Showing posts from May, 2014

Using the #Last5: #Educreations

I ended last week with an article on YaKiT , a free mobile App to make your pictures talk. It inspired me to think about creating a brief series titled "Using the Last 5." In other words, how do we use the last 5 minutes of class more effectively? It is notoriously a time for discipline problems, packing up, and inefficiency.  Why Not Use Educreations?  If you are not familiar with Educreations, it is a free interactive whiteboard program to quickly record video lessons. Educators from all around the globe are using the Educreations website or iPad  App to create videos on grammar, math lessons, scientific concepts, etc.  If you want to see more, check out its vast library of videos.  How to Use it During the Last 5 Minutes of Class Let's say that you have just wrapped up today's lesson and you want to see what students have learned. What connections did they make? What did they take away? How is the concept piecing together in their minds?  Yo

#YaKiT: Making the Last 5 Minutes of Class More Efficient

You have 5 minutes left in class and you want your students to summarize what they have learned today. What do you do? You may want to turn to the YaKiT , which gives users the ability to easily create and share photos that talk in as little as a minute. In my previous post , I had mentioned some other alternatives.  How could you use it?  You are a history teacher and have just finished a lesson on the causes of the Civil War. Perhaps you have one half of the class use Abraham Lincoln's picture to summarize the Union Army perspective, while the other half uses Jefferson Dave to summarize the Confederate perspective.  You are a language arts teacher and have finished a lesson on poetry. Perhaps you have Edgar Allan Poe describe literary elements found in poetry.  You are a science teacher and have finished a lesson on radioactivity. Perhaps you have Marie Curie describe the important elements of today's lesson.  You are a mathematics teacher who has just wrapped u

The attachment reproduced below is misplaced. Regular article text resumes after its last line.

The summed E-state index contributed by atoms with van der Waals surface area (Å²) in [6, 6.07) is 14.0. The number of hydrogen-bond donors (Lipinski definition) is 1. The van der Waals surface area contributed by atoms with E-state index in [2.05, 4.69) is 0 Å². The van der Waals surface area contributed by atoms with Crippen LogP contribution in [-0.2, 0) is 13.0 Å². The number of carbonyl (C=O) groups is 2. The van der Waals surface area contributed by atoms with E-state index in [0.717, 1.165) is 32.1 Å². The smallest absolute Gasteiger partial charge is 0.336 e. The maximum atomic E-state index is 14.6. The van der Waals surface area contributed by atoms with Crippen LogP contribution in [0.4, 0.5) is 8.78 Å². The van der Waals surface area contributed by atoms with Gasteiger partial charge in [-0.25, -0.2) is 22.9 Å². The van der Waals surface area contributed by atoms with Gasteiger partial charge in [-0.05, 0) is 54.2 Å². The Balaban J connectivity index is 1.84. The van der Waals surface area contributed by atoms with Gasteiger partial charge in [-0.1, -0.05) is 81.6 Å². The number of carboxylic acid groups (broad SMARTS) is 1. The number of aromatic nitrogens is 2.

Your Ideas and Comments from #ChatterPix

My previous post focused on how you could use ChatterPix  to make your photos talk. After my post, I received so many great ideas and feedback that I wanted to share it with you. Here are some of your ideas: 1. Using ChatterPix in the Math Classroom Lee asked:  hmmmm, I wonder how I could use this in math? and we received an excellent reply from Heather:  Not sure what grade level you work with but here is an example (see below) of my second graders writing a math story problem and explaining it using Chatter pix. I loved this idea and how creative the kids were! I am a secondary teacher, so I often find myself thinking in a box. This was a very creative idea! 2. Tellagami Kaitlin said:   Love ChatterPix in the classroom! Tellagami is another great one (free app) to check out too :) I agree! I absolutely love Tellagami too! Imagine that there are five minutes to go in class and you want a quick way to measure what students have learned today. Why not turn

ChatterPix #iPad App: Making Your Pictures Speak a Thousand Words

You've heard the expression, "pictures speak a thousand words." ChatterPix is a free iPad App to help make your pictures speak. Maybe not a thousand words, but at least 30 seconds worth. How does it work? Take a photo or upload any picture on your camera roll to the ChatterPix App.  Draw a line on the picture to make a mouth Record your voice Watch your picture "chatter!"  There are several ways to customize your photo through stickers, text, and frames. Not only is it easy to use, but it is easy to share. Your ChatterPix will save to your camera roll and can be easily shared.  Want to learn more? Check out this video:  Why should you use this?  This may not be a bad time of year to experiment with this App because students are always looking for new ways to show what they know.  It is engaging and motivating! Why? There is just something entertaining about pictures that talk! It is also the perfect tool for both visual and audito

3 Ways to Use #Draggo to Bookmark NOW!